Is EMDR for you? How it’s applied to Performance Anxiety

Is EMDR for you? How it’s applied to Performance Anxiety

Is EMDR for you? How it’s applied to Performance Anxiety

(Session One) Preparation and Using the Flash Technique

We would like to share some information regarding the process of EMDR to help you determine if it’s something that could benefit you. This is a made up example based loosely on people we’ve seen here at Revive. This example is based around Performance Anxiety.

Background to the case of “Tom” and his Performance Anxiety

Tom is a 31 year old office worker who has wanted to change his job for a number of years, but every time he thinks about going for a job interview, in his words he starts to “freak out” – he is sure that he will present badly and experience the most embarrassing interview of his life (he has performance anxiety).

He experiences physical symptoms of anxiety including sweating profusely, rapid heart rate and feeling shaky.

He recalled a specific job interview with an employer he didn’t know a few years ago, where he went blank and experienced a panic attack during the interview and he decided to leave. He continues to feel anxious and embarrassed when he thinks of the memory.

For this reason he avoids compiling his resume or looking at job ads online. He tells himself, “what is the point”. He believes that he will perform similarly if he tries again. He feels “stuck” to stay in his current job, where there is no opportunity to develop his skills.

Setting up for EMDR:

After teaching Tom some self soothing strategies including deep breathing and relaxation and visualisation strategies, preparation for EMDR involves defining what his negative belief about himself is, when he is thinking about a job interview.

He chooses, “I cannot succeed” as his negative belief. When asked what intensity of emotional distress he experiences when he thinks of going for a job interview, he rates it as being a 8 out of 10, where 0 is no emotional distress and 10 is the most extreme emotional distress that you could imagine. He is also asked, how in the future he would like to change his belief about himself and his performance anxiety to a positive interpretation of his ability to undergo job interviews. He chooses, “I can handle it”. When asked to rate how true does the positive belief, “I can handle it”, feel to him when he thinks of a job interview, he rates it as being 10%, where 0% is not true at all, and 100% is absolutely true.

Higher scores involve using the “Flash Technique” before the standard EMDR:

As his commencing score is 8 out of 10, the first EMDR technique provided, is the “Flash Technique”, which involves him thinking of a “special place” which is pleasurable and enjoyable to him, while following the movement of the therapist’s pen from left to right over a period of about 30-60 seconds.

He describes a beach scene for his special place, and instruction is given to bring the special place to mind, noticing what his senses can notice, and with focus on what brings him a sense of pleasure.

When he confirms that he has successfully imagined the special place, and experienced pleasure and relaxation, the second step is instructed, asking him to firstly imagine the special place, and then asking him to flick to the “target memory” – in his case the memory of the job interview that he left in panic and shame.

The basic process is to continue with alternating between the special place, and the target memory until the target memory has reduced to at least a 6 out of 10. It is usually relatively quick in doing so, taking between 15 and 30 minutes to reduce to a 6 out of 10, and sometimes people report an even lower rating of 4 out of 10, or 2 out of 10 in a relatively short time. For some people, it takes longer than this, and they may take more than 30 minutes to reduce to a 7 or 6 out of 10.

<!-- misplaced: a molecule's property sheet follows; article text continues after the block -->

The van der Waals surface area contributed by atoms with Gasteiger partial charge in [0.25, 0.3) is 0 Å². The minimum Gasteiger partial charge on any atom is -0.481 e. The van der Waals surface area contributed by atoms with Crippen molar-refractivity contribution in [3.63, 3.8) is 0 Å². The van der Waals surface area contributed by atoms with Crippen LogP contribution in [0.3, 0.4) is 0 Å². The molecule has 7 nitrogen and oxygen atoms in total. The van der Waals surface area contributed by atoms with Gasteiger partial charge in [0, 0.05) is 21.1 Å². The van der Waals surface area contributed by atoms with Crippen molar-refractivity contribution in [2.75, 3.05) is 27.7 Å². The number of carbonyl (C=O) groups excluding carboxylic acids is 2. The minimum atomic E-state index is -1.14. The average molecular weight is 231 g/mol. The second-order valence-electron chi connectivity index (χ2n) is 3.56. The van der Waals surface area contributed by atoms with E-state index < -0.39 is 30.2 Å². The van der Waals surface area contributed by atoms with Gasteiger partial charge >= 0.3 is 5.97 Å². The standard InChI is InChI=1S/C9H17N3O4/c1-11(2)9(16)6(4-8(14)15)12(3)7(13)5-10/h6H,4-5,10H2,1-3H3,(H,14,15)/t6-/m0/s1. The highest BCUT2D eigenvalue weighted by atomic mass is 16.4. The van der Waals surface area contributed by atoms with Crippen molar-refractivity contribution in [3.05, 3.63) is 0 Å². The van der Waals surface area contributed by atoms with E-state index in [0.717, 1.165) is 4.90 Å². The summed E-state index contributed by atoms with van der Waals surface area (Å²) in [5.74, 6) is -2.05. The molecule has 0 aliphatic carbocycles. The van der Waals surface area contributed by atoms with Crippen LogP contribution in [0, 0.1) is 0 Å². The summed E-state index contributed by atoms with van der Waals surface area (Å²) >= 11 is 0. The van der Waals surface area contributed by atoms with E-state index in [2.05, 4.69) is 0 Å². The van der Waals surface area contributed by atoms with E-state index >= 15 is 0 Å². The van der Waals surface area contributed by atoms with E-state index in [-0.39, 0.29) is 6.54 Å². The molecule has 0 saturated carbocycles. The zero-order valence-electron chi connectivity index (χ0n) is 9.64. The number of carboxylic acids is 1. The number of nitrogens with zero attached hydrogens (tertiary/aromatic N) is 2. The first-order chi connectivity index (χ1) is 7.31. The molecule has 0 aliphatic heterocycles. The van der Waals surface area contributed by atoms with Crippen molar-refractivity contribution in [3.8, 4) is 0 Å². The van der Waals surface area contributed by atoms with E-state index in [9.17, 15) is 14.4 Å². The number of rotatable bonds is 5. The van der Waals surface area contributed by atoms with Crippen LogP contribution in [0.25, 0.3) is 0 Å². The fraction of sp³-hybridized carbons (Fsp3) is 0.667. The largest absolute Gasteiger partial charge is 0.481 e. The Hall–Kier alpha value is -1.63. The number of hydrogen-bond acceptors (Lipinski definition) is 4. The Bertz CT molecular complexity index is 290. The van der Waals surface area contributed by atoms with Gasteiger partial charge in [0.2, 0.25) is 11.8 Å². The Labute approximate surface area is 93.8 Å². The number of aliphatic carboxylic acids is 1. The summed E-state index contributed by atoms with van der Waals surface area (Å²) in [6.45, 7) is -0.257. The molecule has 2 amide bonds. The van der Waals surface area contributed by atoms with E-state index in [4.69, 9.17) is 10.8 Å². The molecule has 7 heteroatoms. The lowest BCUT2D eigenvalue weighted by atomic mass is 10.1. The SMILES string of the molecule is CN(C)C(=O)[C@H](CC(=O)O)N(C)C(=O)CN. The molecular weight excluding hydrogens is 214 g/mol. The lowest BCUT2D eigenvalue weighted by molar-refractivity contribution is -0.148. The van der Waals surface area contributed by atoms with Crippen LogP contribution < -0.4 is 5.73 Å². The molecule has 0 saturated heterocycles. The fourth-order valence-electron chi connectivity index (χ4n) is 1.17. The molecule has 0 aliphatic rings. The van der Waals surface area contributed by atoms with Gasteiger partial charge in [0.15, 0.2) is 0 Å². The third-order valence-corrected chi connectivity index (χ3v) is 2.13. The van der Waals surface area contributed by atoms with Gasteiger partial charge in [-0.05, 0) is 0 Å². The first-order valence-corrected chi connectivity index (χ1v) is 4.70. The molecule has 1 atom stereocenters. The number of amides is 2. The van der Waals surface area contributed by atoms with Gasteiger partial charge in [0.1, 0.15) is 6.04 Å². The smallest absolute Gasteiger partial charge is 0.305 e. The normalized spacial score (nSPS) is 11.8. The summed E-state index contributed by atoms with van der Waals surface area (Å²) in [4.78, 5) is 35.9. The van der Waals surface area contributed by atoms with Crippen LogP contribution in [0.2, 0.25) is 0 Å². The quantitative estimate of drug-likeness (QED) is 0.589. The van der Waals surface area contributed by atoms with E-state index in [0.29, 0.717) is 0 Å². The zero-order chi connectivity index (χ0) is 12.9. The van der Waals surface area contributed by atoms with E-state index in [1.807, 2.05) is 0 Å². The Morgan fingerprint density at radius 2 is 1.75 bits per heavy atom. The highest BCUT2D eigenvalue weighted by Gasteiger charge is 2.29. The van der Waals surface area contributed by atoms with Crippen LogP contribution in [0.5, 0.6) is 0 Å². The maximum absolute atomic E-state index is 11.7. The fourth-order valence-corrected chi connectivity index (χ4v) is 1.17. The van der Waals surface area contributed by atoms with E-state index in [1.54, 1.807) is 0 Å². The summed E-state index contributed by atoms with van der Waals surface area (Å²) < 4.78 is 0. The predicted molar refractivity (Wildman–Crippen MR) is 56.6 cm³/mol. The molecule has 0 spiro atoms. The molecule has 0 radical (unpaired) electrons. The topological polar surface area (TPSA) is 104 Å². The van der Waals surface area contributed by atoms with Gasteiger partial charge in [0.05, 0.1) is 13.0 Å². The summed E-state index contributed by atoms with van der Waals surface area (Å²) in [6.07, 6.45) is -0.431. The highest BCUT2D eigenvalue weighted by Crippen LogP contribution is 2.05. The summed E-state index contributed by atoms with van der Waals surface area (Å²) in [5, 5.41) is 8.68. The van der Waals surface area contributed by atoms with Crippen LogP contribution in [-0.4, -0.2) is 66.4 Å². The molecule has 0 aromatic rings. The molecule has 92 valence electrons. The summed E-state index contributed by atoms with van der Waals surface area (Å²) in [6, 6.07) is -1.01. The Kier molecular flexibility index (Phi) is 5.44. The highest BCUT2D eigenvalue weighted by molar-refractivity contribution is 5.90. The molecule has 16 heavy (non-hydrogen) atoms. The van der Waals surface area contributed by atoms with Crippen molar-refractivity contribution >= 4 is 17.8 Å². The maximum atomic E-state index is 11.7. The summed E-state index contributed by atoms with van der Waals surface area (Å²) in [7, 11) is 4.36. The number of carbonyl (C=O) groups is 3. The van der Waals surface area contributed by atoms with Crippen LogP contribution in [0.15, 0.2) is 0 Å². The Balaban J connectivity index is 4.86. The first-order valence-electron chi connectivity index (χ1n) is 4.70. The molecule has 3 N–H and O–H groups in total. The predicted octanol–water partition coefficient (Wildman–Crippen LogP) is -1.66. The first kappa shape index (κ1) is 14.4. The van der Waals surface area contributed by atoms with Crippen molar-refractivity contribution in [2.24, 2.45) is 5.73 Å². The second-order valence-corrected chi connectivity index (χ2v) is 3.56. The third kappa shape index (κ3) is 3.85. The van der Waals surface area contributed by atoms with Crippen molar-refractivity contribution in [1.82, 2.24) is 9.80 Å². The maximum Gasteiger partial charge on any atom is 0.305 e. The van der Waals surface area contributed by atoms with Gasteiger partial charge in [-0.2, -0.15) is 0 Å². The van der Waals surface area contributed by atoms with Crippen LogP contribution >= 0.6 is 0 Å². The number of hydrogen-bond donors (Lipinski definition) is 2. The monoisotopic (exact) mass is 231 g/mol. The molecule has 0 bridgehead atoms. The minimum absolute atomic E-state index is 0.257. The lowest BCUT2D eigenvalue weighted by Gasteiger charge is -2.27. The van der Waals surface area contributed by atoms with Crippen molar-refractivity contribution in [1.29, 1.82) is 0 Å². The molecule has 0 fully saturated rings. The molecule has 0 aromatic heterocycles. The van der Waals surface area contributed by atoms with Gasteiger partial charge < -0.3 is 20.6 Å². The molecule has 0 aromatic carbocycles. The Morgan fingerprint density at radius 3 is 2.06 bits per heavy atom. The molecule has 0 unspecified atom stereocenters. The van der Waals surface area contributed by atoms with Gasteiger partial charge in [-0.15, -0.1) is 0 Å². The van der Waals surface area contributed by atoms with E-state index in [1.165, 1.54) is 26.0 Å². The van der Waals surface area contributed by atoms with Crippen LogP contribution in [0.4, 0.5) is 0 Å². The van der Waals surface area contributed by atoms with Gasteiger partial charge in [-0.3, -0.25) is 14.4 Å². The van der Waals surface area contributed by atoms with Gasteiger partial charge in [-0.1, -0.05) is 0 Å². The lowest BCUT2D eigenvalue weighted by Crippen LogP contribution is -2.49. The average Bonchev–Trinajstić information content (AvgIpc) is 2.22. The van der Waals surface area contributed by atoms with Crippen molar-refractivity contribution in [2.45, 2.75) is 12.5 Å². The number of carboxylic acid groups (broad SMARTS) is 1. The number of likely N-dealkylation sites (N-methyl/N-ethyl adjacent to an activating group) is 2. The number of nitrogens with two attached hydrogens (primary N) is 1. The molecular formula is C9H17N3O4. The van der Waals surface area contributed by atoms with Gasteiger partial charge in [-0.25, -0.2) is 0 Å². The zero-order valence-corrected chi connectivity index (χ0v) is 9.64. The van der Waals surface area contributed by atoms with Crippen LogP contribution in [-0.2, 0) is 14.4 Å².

Here is an example of how Tom may have responded:

First eye movement (EM 1) with special place, flick to the memory and back to the special place: The therapist’s asks, “what did you notice?” Tom responds, “I started to feel shaky and sweaty”.

Often to begin with, people stay with the target memory (the job interview in this case) for a longer than they need to, for the Flash Technique. The therapist instructs him that he can “flick” or “flash” the memory much quicker, that it only needs to be for a fraction of a second. Over a few more eye movements, Tom gets the hang of “flicking” the memory much more quickly, and immersing himself in the pleasure of the special place he is visiting.

By EM4, he is stating that he is no longer experiencing any physical feelings of anxiety when he “flicks” and he is feeling calm.

Over subsequent EMs the therapist suggests to do double “flicks”, which involves going to the special place, to the memory, to the special place, to the memory and back to the special place. This is repeated a number of times, and Tom is able to successfully do so.

At the conclusion of 15- 20 minutes of doing this technique, when the therapist checks in with Tom for a rating, he reports that he now experiences the memory as being a 6 out of 10. Tom described feeling encouraged by how well the procedure has worked already, as he is now able to hold the memory in mind much more comfortably than he did prior to doing it.

This is a good place to conclude the session, with view of starting the “standard EMDR” for next session. Tom is informed that people often feel somewhat tired after the session as his brain has been working hard, and that usually his rating of 6 out of 10 is maintained until the next session.

– Stay tuned for the next instalment I hope you’ve enjoyed learning about EMDR, with this example, “first session” on performance anxiety – The next article, will demonstrate and an example “second session”

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